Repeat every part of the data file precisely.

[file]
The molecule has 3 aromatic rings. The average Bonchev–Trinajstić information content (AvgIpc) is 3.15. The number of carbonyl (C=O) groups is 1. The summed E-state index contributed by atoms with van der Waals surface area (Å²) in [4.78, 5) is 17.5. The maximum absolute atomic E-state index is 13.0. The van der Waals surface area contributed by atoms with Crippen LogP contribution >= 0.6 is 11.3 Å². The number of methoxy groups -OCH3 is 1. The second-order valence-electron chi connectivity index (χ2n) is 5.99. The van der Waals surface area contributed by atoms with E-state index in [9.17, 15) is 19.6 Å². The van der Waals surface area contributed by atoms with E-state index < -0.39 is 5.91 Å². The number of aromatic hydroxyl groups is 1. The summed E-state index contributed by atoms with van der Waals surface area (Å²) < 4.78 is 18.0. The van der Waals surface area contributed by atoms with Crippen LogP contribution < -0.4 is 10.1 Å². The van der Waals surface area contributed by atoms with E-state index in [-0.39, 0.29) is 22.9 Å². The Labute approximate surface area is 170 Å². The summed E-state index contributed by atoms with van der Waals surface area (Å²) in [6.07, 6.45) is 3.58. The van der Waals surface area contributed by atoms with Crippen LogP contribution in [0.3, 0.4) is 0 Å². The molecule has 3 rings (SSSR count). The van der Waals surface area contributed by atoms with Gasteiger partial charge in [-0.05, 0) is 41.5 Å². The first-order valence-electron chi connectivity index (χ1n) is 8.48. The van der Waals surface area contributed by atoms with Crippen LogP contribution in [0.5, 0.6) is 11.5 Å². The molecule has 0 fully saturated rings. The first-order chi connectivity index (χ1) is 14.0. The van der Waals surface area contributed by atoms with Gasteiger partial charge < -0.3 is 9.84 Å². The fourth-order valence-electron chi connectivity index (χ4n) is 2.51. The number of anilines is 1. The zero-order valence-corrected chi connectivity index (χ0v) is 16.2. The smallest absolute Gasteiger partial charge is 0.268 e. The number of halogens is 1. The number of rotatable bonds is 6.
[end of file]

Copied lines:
The molecule has 3 aromatic rings. The average Bonchev–Trinajstić information content (AvgIpc) is 3.15. The number of carbonyl (C=O) groups is 1. The summed E-state index contributed by atoms with van der Waals surface area (Å²) in [4.78, 5) is 17.5. The maximum absolute atomic E-state index is 13.0. The van der Waals surface area contributed by atoms with Crippen LogP contribution >= 0.6 is 11.3 Å². The number of methoxy groups -OCH3 is 1. The second-order valence-electron chi connectivity index (χ2n) is 5.99. The van der Waals surface area contributed by atoms with E-state index in [9.17, 15) is 19.6 Å². The van der Waals surface area contributed by atoms with E-state index < -0.39 is 5.91 Å². The number of aromatic hydroxyl groups is 1. The summed E-state index contributed by atoms with van der Waals surface area (Å²) < 4.78 is 18.0. The van der Waals surface area contributed by atoms with Crippen LogP contribution < -0.4 is 10.1 Å². The van der Waals surface area contributed by atoms with E-state index in [-0.39, 0.29) is 22.9 Å². The Labute approximate surface area is 170 Å². The summed E-state index contributed by atoms with van der Waals surface area (Å²) in [6.07, 6.45) is 3.58. The van der Waals surface area contributed by atoms with Crippen LogP contribution in [0.3, 0.4) is 0 Å². The molecule has 3 rings (SSSR count). The van der Waals surface area contributed by atoms with Gasteiger partial charge in [-0.05, 0) is 41.5 Å². The first-order valence-electron chi connectivity index (χ1n) is 8.48. The van der Waals surface area contributed by atoms with Crippen LogP contribution in [0.5, 0.6) is 11.5 Å². The molecule has 0 fully saturated rings. The first-order chi connectivity index (χ1) is 14.0. The van der Waals surface area contributed by atoms with Gasteiger partial charge < -0.3 is 9.84 Å². The fourth-order valence-electron chi connectivity index (χ4n) is 2.51. The number of anilines is 1. The zero-order valence-corrected chi connectivity index (χ0v) is 16.2. The smallest absolute Gasteiger partial charge is 0.268 e. The number of halogens is 1. The number of rotatable bonds is 6.